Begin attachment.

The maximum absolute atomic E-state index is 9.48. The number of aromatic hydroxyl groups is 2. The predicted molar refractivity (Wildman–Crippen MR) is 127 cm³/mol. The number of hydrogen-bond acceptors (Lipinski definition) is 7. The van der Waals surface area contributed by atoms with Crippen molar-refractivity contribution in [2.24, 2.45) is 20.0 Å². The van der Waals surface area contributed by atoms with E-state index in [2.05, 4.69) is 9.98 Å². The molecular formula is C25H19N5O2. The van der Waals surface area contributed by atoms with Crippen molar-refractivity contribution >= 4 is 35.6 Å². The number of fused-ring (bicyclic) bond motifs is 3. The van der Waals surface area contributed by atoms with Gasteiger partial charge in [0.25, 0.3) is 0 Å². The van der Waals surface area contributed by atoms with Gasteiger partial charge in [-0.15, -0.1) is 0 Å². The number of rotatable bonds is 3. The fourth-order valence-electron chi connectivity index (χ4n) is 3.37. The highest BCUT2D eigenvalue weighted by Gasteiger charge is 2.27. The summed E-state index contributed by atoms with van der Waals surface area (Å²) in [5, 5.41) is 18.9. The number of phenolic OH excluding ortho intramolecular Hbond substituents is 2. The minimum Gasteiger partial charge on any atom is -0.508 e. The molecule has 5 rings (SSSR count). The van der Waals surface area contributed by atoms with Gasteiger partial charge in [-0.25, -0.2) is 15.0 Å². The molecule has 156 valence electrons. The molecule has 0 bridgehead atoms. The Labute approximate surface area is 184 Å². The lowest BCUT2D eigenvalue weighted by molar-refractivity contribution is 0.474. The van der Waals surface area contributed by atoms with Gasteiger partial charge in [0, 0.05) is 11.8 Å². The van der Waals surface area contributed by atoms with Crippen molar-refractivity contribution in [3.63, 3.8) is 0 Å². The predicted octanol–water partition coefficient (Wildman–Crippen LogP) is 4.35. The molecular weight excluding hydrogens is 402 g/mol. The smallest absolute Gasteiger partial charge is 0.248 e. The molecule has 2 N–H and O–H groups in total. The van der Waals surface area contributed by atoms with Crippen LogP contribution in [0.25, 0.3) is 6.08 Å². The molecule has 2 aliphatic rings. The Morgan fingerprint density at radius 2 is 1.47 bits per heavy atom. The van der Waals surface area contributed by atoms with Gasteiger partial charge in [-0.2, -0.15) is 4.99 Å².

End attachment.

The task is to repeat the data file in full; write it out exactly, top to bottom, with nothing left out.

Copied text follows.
The maximum absolute atomic E-state index is 9.48. The number of aromatic hydroxyl groups is 2. The predicted molar refractivity (Wildman–Crippen MR) is 127 cm³/mol. The number of hydrogen-bond acceptors (Lipinski definition) is 7. The van der Waals surface area contributed by atoms with Crippen molar-refractivity contribution in [2.24, 2.45) is 20.0 Å². The van der Waals surface area contributed by atoms with E-state index in [2.05, 4.69) is 9.98 Å². The molecular formula is C25H19N5O2. The van der Waals surface area contributed by atoms with Crippen molar-refractivity contribution >= 4 is 35.6 Å². The number of fused-ring (bicyclic) bond motifs is 3. The van der Waals surface area contributed by atoms with Gasteiger partial charge in [0.25, 0.3) is 0 Å². The van der Waals surface area contributed by atoms with Gasteiger partial charge in [-0.15, -0.1) is 0 Å². The number of rotatable bonds is 3. The fourth-order valence-electron chi connectivity index (χ4n) is 3.37. The highest BCUT2D eigenvalue weighted by Gasteiger charge is 2.27. The summed E-state index contributed by atoms with van der Waals surface area (Å²) in [5, 5.41) is 18.9. The number of phenolic OH excluding ortho intramolecular Hbond substituents is 2. The minimum Gasteiger partial charge on any atom is -0.508 e. The molecule has 5 rings (SSSR count). The van der Waals surface area contributed by atoms with Gasteiger partial charge in [-0.25, -0.2) is 15.0 Å². The molecule has 156 valence electrons. The molecule has 0 bridgehead atoms. The Labute approximate surface area is 184 Å². The lowest BCUT2D eigenvalue weighted by molar-refractivity contribution is 0.474. The van der Waals surface area contributed by atoms with Gasteiger partial charge in [0, 0.05) is 11.8 Å². The van der Waals surface area contributed by atoms with Crippen molar-refractivity contribution in [3.63, 3.8) is 0 Å². The predicted octanol–water partition coefficient (Wildman–Crippen LogP) is 4.35. The molecular weight excluding hydrogens is 402 g/mol. The smallest absolute Gasteiger partial charge is 0.248 e. The molecule has 2 N–H and O–H groups in total. The van der Waals surface area contributed by atoms with Crippen LogP contribution in [0.25, 0.3) is 6.08 Å². The molecule has 2 aliphatic rings. The Morgan fingerprint density at radius 2 is 1.47 bits per heavy atom. The van der Waals surface area contributed by atoms with Gasteiger partial charge in [-0.2, -0.15) is 4.99 Å².